Now, what you must do on a DC layout, or a DCS layout is another can of worms...

Regards, Greg
 

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I did not know that George. I would think that it would work if the voltage went to zero at some point. I have never tested this, and when I ask this type of question to the autoreverser companies, they give me the equivalent of a blank stare.

Obviously you got better information, or did you actually try this out on PWM DC?

Regards, Greg
 

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I asked the DCC Specialists folks, that is what they told me about their autoreverser. It may or may not hold for other kinds. Basically, the short circuit detection needs to work which it won't for DC and a transformer coupled sensor
 

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Discussion Starter #10
Thanks Gents! I think I'm understanding how a reverse loops works with DCC, but I still have more questions. How do the points flop back and forth? I assume the points need to flip automatically after the train is through the switch but before it gets back to the switch on it's way back out of the loop? Does the PSX-AR reverser do this in conjunction with a switch motor? I believe I would not need a decoder for a reverse loop, is that right? OR can I simply use a spring switch?
 

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Forget about the switch, the autoreverser basically makes your electrical route right no matter what the polarity of the reverse loop was.

When you talk about the switch, you are probably thinking of some "automated" system on DC that was "programmed" to always enter one way, then change polarity and have you exit one way.... forget all of that stuff... leave the switch in any position you want.... this is why it's called an AUTOreverser.... it is automatic.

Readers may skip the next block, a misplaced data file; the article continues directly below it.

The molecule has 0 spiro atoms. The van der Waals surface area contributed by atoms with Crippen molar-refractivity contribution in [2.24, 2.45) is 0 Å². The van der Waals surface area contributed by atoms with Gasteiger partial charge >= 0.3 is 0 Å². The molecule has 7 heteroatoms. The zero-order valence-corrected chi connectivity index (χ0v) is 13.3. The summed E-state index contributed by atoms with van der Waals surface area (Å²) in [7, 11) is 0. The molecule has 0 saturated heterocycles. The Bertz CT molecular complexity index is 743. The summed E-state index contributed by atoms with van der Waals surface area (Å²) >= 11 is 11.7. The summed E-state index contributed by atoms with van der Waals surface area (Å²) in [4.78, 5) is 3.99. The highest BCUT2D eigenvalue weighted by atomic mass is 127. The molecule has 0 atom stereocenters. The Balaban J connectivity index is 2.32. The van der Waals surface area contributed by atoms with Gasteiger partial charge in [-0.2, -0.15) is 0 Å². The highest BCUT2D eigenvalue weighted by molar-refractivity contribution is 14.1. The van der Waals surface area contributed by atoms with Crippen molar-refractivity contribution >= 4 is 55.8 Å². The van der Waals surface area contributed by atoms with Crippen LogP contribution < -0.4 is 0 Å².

You could use a spring switch if you wanted... remember, the autoreverser handles whatever polarity you need... hook it up and forget it's a reverse loop.

No you do not need a decoder for a reverse loop, unless you want to remotely control something....

Regards, Greg
 

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Discussion Starter #12
Thanks Greg. Somehow the switch points need to move as whatever direction the points were when the train entered the loop the points will need to be the opposite when exiting. So it's either a spring switch (to hold it in place), or free wheeling, or the auto reverser connects to a switch motor control?
 

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It's up to you... the easy way is a spring switch, cheap, easy, no electrics.

Most turnouts can be run through from behind and will snap over... if you don't care which route on in and out, then this is the easiest solution.

If you want remote control, then do that, but you have the line the switch yourself.

If you want the switch to change electrically, one of the PSX-AR series has switch motor outputs, but not sure if you can relate it to the autoreverse function. Read the manuals on the site... if you run DCC, then you definitely will have to program it, so you definitely will need to understand the manual.

Regards, Greg

Regards, Greg
 

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the PSX-AR will also run a tortoise machine by hooking it up to J5 pin 1&2


when the short is senced the polarty will switch and so will the tortoise machine


or you can throw the machine with dcc and it will also change the polarty so it is right



and yes the tortoise will work with a g-scale turnout ..... I have a guy here in town that only uses the tortoise .... just put it in a building to protect it from the weather